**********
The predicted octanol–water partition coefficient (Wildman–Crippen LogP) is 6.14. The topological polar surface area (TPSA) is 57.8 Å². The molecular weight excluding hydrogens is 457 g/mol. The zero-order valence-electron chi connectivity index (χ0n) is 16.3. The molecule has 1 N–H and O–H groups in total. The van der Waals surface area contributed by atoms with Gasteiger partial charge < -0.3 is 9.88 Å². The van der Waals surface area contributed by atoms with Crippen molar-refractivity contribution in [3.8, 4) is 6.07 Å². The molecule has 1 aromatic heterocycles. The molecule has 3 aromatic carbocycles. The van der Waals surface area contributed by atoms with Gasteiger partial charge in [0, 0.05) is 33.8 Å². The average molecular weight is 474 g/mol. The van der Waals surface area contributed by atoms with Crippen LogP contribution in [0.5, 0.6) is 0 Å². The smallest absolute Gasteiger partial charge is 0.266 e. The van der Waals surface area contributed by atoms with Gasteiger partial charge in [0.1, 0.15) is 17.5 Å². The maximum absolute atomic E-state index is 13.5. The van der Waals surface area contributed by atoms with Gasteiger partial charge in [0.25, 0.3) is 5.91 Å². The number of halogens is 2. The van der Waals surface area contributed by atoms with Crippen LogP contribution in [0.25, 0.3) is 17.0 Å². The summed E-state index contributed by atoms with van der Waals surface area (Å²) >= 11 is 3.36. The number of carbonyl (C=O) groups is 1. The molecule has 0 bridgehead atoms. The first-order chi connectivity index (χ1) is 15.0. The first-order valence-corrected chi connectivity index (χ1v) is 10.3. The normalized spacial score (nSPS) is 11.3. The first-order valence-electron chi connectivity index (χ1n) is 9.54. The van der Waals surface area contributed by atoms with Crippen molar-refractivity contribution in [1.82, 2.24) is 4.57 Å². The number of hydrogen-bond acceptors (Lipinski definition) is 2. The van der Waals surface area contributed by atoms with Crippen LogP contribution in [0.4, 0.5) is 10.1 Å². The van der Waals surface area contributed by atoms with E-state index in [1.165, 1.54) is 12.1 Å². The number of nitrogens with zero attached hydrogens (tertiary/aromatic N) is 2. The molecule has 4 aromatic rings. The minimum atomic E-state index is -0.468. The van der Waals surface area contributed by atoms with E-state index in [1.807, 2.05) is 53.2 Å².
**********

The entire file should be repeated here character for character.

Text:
The predicted octanol–water partition coefficient (Wildman–Crippen LogP) is 6.14. The topological polar surface area (TPSA) is 57.8 Å². The molecular weight excluding hydrogens is 457 g/mol. The zero-order valence-electron chi connectivity index (χ0n) is 16.3. The molecule has 1 N–H and O–H groups in total. The van der Waals surface area contributed by atoms with Gasteiger partial charge < -0.3 is 9.88 Å². The van der Waals surface area contributed by atoms with Crippen molar-refractivity contribution in [3.8, 4) is 6.07 Å². The molecule has 1 aromatic heterocycles. The molecule has 3 aromatic carbocycles. The van der Waals surface area contributed by atoms with Gasteiger partial charge in [0, 0.05) is 33.8 Å². The average molecular weight is 474 g/mol. The van der Waals surface area contributed by atoms with Crippen LogP contribution in [0.5, 0.6) is 0 Å². The smallest absolute Gasteiger partial charge is 0.266 e. The van der Waals surface area contributed by atoms with Gasteiger partial charge in [0.1, 0.15) is 17.5 Å². The maximum absolute atomic E-state index is 13.5. The van der Waals surface area contributed by atoms with Gasteiger partial charge in [0.25, 0.3) is 5.91 Å². The number of halogens is 2. The van der Waals surface area contributed by atoms with Crippen LogP contribution in [0.25, 0.3) is 17.0 Å². The summed E-state index contributed by atoms with van der Waals surface area (Å²) >= 11 is 3.36. The number of carbonyl (C=O) groups is 1. The molecule has 0 bridgehead atoms. The first-order chi connectivity index (χ1) is 15.0. The first-order valence-corrected chi connectivity index (χ1v) is 10.3. The normalized spacial score (nSPS) is 11.3. The first-order valence-electron chi connectivity index (χ1n) is 9.54. The van der Waals surface area contributed by atoms with Crippen molar-refractivity contribution in [1.82, 2.24) is 4.57 Å². The number of hydrogen-bond acceptors (Lipinski definition) is 2. The van der Waals surface area contributed by atoms with Crippen LogP contribution in [0.4, 0.5) is 10.1 Å². The van der Waals surface area contributed by atoms with E-state index in [1.165, 1.54) is 12.1 Å². The number of nitrogens with zero attached hydrogens (tertiary/aromatic N) is 2. The molecule has 4 aromatic rings. The minimum atomic E-state index is -0.468. The van der Waals surface area contributed by atoms with E-state index in [1.807, 2.05) is 53.2 Å².